I intended this to be a short blog, but after reviewing nearly 12 years of running Back40, I am finding no shortages of material to write about. Hopefully some of these observations will prevent a reader from making a mistake or two in the future. So I present to you, in no particular order, some of my business mistakes – Part 1.
Hiring an MBA as a bookkeeper
Not a good
idea. No matter how excited the MBA seems to be about taking a position they
are over-qualified for, take a pass. There is most likely an
alternative motive (or possibly a deep dark scary secret) for them to be pursuing a job
they are over-qualified for.
Long-term equipment leases
I signed a 5-year lease on a copier/printer/scanner/fax workstation. Never again. After a few years, the copier became out-dated and needed service frequently. I contacted my leasing company to get a newer machine, but to get an updated one I would have to sign another long term lease. I think this was their “customer for life” plan.
In a related mistake, the copier I chose to long-term lease was beyond my company’s needs. I chose the robust copier partly out of ego (look, I’m a real company now) and partly because I was convinced I needed it. Expensive mistake. I paid $800 a month for 5 years (nearly $50,000). And when the lease was over, I bought an $800 Xerox workstation copier. Duh.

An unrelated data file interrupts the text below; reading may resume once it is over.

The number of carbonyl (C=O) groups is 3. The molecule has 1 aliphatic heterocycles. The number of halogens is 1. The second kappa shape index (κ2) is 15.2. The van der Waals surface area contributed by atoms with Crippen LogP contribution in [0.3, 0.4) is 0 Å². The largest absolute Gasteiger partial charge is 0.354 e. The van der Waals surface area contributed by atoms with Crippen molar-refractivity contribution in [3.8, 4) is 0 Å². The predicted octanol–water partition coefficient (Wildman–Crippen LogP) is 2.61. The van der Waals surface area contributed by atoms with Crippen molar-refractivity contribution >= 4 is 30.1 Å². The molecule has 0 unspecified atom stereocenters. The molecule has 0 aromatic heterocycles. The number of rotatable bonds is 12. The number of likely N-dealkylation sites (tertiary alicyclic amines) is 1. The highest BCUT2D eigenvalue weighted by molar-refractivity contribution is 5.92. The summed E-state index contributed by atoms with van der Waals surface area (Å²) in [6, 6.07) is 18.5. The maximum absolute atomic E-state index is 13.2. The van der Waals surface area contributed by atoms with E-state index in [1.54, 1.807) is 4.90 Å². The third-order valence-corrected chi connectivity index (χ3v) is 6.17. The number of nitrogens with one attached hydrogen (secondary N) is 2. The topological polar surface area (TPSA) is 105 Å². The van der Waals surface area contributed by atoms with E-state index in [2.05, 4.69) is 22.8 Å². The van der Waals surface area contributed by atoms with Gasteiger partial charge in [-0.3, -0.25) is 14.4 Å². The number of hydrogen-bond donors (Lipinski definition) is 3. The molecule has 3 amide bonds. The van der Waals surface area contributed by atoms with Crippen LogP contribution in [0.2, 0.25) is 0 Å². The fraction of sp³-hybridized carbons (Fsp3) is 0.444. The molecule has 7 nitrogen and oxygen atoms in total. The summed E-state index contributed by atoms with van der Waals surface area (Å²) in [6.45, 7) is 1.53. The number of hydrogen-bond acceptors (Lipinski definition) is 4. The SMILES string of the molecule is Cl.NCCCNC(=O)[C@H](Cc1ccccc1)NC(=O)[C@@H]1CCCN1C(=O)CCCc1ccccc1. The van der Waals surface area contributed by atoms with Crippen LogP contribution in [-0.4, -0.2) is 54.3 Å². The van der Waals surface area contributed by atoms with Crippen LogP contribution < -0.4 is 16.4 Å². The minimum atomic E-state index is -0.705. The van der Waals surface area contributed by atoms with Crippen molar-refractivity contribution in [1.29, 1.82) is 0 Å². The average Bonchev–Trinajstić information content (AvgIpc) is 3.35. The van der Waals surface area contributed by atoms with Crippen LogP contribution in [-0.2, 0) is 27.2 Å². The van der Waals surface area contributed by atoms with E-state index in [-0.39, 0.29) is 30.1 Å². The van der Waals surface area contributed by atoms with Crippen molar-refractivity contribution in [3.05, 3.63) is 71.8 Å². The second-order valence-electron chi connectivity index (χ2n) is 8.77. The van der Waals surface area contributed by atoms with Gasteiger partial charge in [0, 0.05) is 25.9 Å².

Getting behind on payroll taxes
Believe me when I say this, you never want to sit across from an
IRS agent and have him pause for effect, look you in the eyes and say “Some people just shouldn’t own businesses.” Now that was long ago, but
it still scares me. Scary moment aside, never owe money to the revenue
collecting arm of the federal government. If you are like me and became a business owner to have more control in your life; to fulfill a dream;
to make a difference – the IRS has the power to take that away. And it’s
just business to them. If you do owe money, pay it off as quickly as
possible, because its not just interest – it’s high interest and
I like to tell people that going the extra mile and making the extra
effort is what built Back40. But there have been moments of weakness
when I have accepted mediocrity. The ratio on these instances must be
kept low otherwise your business is on a slippery slope. Also, whenever
possible, go back and correct the moment of “less than awesome” work – it can feel personally
redeeming and professionally fulfilling, not to mention excellent for
long term business relationships.
Asking someone who’s in the hospital to do work
What can I say, I’m a dumbass sometimes. Hopefully someday I can get some forgiveness on this offense. Moving on.
In part 2, I will touch on not being social, triple net leases, lame accountants, hiring friends and signing non-disclosure agreements.